Christian living takes place ‘between the times,’ between the first coming of Christ and his second coming. The first coming was humble, to say the least: an infant born of poor parents in an obscure village. The second coming will be different: “The powers in the heavens will be shaken and people will be distraught at the roaring of the sea and the waves.”
Both comings of Christ bring justice. Jeremiah says of the coming messiah that he will be “for David a just shoot; he shall do what is right and just in the land,” and because of him Jerusalem shall be called “The Lord our justice.” The second coming is also about justice, about God setting things right, about the ransoming of those who “can stand up straight and stand secure before the Son of Man.”
Jesus came to us in Bethlehem to renew the world in love and justice. Christ will come again to fulfill God’s promise of love and justice.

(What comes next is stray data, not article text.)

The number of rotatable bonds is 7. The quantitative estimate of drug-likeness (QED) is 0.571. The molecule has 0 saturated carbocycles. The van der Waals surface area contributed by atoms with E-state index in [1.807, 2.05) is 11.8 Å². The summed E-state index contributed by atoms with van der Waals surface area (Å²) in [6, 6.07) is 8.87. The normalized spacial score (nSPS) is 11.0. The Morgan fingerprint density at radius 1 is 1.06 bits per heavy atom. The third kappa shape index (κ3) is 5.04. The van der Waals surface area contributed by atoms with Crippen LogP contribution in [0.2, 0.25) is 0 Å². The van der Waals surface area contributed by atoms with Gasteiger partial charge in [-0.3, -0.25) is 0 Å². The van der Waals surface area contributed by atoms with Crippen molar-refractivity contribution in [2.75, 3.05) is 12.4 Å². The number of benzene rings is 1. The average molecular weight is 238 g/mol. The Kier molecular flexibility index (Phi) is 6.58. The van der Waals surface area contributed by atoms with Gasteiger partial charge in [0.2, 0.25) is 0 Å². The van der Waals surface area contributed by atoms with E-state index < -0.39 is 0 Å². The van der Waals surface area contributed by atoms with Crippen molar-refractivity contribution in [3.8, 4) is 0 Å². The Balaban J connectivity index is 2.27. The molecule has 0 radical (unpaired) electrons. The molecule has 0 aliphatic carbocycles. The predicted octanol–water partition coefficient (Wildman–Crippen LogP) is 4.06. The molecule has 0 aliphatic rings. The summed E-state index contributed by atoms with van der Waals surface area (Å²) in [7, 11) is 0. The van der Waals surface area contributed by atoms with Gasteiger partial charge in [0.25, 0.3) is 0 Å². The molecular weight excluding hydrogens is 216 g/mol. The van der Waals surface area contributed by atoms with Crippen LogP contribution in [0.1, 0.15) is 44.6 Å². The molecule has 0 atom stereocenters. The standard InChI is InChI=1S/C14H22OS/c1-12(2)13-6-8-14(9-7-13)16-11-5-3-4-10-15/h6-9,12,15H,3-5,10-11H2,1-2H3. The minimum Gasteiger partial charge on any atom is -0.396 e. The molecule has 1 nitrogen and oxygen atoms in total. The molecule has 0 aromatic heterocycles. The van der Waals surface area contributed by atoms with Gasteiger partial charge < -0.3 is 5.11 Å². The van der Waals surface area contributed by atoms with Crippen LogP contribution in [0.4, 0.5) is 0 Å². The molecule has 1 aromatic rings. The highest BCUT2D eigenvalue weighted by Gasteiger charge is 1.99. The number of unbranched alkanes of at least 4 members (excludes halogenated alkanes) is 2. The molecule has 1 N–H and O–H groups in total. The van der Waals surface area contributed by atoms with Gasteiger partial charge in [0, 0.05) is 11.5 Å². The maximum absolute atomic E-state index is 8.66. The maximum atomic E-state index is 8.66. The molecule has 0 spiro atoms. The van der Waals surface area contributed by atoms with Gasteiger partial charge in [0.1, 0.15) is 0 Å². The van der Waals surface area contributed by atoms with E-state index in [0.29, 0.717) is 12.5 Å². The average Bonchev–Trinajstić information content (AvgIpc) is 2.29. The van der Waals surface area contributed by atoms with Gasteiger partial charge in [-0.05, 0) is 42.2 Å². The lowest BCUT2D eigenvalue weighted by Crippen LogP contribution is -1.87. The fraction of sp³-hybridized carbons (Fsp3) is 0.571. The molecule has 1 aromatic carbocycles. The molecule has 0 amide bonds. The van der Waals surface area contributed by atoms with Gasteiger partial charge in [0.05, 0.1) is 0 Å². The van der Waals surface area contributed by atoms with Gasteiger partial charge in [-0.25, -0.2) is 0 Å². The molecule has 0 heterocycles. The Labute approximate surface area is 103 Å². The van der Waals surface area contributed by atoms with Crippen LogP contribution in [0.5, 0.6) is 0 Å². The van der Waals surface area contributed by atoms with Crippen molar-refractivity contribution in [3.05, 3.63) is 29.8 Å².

Love induces the Church to concern herself constantly about the true temporal welfare of men. Without ceasing to recall to her children that they have not here a lasting dwelling, she also urges them to ... promote justice, peace and brotherhood among men, to give their aid freely to their brothers, especially to the poorest and most unfortunate. The deep solicitude of the Church, the Spouse of Christ, for the needs of men, for their joys and hopes, their griefs and efforts, is therefore nothing other than her great desire to be present to them, in order to illuminate them with the light of Christ and to gather them all in Him, their only Savior.
Pope Paul VI, Solemn Profession of Faith
at the Closing of the Year of Faith, June 30, 1968